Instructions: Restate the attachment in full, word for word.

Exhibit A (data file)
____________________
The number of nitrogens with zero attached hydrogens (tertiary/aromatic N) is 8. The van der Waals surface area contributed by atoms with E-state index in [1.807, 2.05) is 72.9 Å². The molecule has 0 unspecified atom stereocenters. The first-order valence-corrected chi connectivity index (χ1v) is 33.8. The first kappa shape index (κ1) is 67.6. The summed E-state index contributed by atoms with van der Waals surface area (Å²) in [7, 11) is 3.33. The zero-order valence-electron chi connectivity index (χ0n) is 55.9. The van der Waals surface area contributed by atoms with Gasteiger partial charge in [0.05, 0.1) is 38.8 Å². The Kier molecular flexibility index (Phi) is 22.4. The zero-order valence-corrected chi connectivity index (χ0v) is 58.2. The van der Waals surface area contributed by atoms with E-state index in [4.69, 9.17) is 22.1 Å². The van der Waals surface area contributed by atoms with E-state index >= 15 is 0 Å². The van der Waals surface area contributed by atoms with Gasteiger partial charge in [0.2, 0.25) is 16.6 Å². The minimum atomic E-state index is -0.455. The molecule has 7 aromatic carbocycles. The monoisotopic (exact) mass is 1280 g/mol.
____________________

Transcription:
The number of nitrogens with zero attached hydrogens (tertiary/aromatic N) is 8. The van der Waals surface area contributed by atoms with E-state index in [1.807, 2.05) is 72.9 Å². The molecule has 0 unspecified atom stereocenters. The first-order valence-corrected chi connectivity index (χ1v) is 33.8. The first kappa shape index (κ1) is 67.6. The summed E-state index contributed by atoms with van der Waals surface area (Å²) in [7, 11) is 3.33. The zero-order valence-electron chi connectivity index (χ0n) is 55.9. The van der Waals surface area contributed by atoms with Gasteiger partial charge in [0.05, 0.1) is 38.8 Å². The Kier molecular flexibility index (Phi) is 22.4. The zero-order valence-corrected chi connectivity index (χ0v) is 58.2. The van der Waals surface area contributed by atoms with E-state index in [4.69, 9.17) is 22.1 Å². The van der Waals surface area contributed by atoms with E-state index >= 15 is 0 Å². The van der Waals surface area contributed by atoms with Gasteiger partial charge in [0.2, 0.25) is 16.6 Å². The minimum atomic E-state index is -0.455. The molecule has 7 aromatic carbocycles. The monoisotopic (exact) mass is 1280 g/mol.